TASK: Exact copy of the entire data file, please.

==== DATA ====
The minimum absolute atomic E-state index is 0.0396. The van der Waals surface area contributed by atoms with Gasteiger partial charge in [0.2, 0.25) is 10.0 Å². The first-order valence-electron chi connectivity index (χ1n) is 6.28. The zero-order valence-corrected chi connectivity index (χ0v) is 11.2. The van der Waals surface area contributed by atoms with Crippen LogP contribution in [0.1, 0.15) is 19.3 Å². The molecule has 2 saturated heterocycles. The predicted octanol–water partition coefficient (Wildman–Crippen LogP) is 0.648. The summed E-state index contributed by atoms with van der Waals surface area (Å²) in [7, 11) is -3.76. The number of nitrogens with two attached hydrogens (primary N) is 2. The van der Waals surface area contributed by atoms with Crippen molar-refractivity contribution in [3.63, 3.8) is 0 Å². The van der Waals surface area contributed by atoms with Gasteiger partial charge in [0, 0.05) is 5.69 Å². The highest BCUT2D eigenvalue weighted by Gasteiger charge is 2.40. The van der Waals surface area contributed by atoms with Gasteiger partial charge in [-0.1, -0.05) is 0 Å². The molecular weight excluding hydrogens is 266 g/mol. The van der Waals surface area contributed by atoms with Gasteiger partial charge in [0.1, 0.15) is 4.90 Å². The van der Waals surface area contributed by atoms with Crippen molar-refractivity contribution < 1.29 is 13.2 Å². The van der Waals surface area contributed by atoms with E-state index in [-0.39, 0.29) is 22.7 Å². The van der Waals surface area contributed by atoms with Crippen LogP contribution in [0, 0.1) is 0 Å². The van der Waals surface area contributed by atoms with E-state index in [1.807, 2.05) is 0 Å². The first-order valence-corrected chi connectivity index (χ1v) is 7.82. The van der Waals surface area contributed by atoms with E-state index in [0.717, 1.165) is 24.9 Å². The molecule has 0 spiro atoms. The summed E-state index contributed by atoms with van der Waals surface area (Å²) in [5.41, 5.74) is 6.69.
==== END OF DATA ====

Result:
The minimum absolute atomic E-state index is 0.0396. The van der Waals surface area contributed by atoms with Gasteiger partial charge in [0.2, 0.25) is 10.0 Å². The first-order valence-electron chi connectivity index (χ1n) is 6.28. The zero-order valence-corrected chi connectivity index (χ0v) is 11.2. The van der Waals surface area contributed by atoms with Crippen LogP contribution in [0.1, 0.15) is 19.3 Å². The molecule has 2 saturated heterocycles. The predicted octanol–water partition coefficient (Wildman–Crippen LogP) is 0.648. The summed E-state index contributed by atoms with van der Waals surface area (Å²) in [7, 11) is -3.76. The number of nitrogens with two attached hydrogens (primary N) is 2. The van der Waals surface area contributed by atoms with Crippen molar-refractivity contribution in [3.63, 3.8) is 0 Å². The van der Waals surface area contributed by atoms with Gasteiger partial charge in [0, 0.05) is 5.69 Å². The highest BCUT2D eigenvalue weighted by Gasteiger charge is 2.40. The van der Waals surface area contributed by atoms with Gasteiger partial charge in [-0.1, -0.05) is 0 Å². The molecular weight excluding hydrogens is 266 g/mol. The van der Waals surface area contributed by atoms with Gasteiger partial charge in [0.1, 0.15) is 4.90 Å². The van der Waals surface area contributed by atoms with Crippen molar-refractivity contribution < 1.29 is 13.2 Å². The van der Waals surface area contributed by atoms with E-state index in [-0.39, 0.29) is 22.7 Å². The van der Waals surface area contributed by atoms with Crippen LogP contribution in [0, 0.1) is 0 Å². The van der Waals surface area contributed by atoms with E-state index in [1.807, 2.05) is 0 Å². The first-order valence-corrected chi connectivity index (χ1v) is 7.82. The van der Waals surface area contributed by atoms with E-state index in [0.717, 1.165) is 24.9 Å². The molecule has 0 spiro atoms. The summed E-state index contributed by atoms with van der Waals surface area (Å²) in [5.41, 5.74) is 6.69.